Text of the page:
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Buddleia help please.

cindyspeedfreakcindyspeedfreak East SussexPosts: 20
I bought a  Buddleia which said 'blue' on the label and turned out to be 'white' aggghhhhh!! Silly question but can I make it change colour like I do my Hydrangea? I add J Arthur Bowers colour changer to the Hydrangea but would that work and also is there a cheaper way? Any advice appreciated. Thank you.

Posts

  • nutcutletnutcutlet PeterboroughPosts: 26,397
    I think a white Buddleia is white. I don't like them either
  • JellyfireJellyfire SuffolkPosts: 1,036
    No Im afraid not, just a mislabeled plant. Some of the white ones get pretty huge btw, and if the colour is important the cheapest option would be just to replace it with a blue one. You can usually find buddlias pretty cheaply. No need to buy a large one as they rocket away in no time 
  • cindyspeedfreakcindyspeedfreak East SussexPosts: 20
    It sure has got huge. In just a year its 6ft tall and 4ft wide. Too big for my space. Smells nice when it flowered but I really wanted a blue/purple one to match my other plants. I shouldn't find any successful plant boring but I cant help it. Good to know Im not the only one who is not keen on white ones. Thanks for the advice. 
  • JellyfireJellyfire SuffolkPosts: 1,036
    I like the white ones, have a couple myself, but the flowers look awful once they turn brown, and they are a bugger to reach becasue they are so big. If you only have a small space then Id look at one of the dwarf ones, such as the Buzz varieties. Lots of buddleia will get easily get bigger than your 6ft one, although if you cut them back hard every year they will stay manageable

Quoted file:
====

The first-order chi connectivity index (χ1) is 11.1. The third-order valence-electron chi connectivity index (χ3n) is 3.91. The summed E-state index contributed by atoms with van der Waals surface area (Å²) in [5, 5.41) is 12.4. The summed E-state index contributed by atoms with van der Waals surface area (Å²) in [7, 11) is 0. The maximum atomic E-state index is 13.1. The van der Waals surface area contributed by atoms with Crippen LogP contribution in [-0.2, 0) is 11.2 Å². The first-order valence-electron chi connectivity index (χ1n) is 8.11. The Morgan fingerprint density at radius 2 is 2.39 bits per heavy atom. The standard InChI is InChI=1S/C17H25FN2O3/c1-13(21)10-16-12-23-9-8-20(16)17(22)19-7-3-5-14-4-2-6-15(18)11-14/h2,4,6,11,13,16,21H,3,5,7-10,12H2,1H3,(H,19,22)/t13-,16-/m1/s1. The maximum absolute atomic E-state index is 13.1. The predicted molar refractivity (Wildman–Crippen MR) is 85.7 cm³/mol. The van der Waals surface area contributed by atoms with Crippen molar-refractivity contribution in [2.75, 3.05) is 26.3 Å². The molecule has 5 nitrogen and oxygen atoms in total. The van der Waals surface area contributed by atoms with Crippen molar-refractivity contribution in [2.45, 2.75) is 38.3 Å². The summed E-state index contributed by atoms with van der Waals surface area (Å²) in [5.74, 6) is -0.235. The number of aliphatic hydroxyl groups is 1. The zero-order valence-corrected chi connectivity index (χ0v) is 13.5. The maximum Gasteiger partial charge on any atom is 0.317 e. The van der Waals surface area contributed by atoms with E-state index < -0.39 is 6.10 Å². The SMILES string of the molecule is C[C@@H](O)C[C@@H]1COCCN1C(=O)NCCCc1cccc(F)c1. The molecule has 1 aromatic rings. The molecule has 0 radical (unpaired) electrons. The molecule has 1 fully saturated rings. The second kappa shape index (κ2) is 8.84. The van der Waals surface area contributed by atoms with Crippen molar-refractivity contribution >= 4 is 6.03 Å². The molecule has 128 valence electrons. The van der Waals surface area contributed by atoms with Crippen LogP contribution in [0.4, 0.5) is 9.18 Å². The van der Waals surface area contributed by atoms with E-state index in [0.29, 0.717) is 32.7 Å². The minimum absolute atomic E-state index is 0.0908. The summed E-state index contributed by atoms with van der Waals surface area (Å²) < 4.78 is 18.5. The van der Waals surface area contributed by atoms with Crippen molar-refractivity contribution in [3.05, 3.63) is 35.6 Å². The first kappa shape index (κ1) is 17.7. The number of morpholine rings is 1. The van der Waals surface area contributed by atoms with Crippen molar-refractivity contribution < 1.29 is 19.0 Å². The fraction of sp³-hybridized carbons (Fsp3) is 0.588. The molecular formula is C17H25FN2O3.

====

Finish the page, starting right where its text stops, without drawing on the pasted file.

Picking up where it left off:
• BrexiteerBrexiteer Birmingham Posts: 955
    There is even a trailing one now for pots. I adore bees and butterflies and have 5 buddleia davidii in the garden 3 dark purple and 2 pink, 2 buddleia buzz both dark purple and 1 runty looking unknown variety 
  • I have a white Buddleia which I grew from seed about 35 years ago. I don't mind cutting it back every year, but I wish they grew more upright - a fastigiate form would be nice, but there don't seem to be any.
  • LynLyn DevonPosts: 19,951
    I love my white ones, cut back to the ground every April.  It’s the one the butterfly’s and bees go for more than the others.
    Gardening on the wild, windy west side of Dartmoor. 

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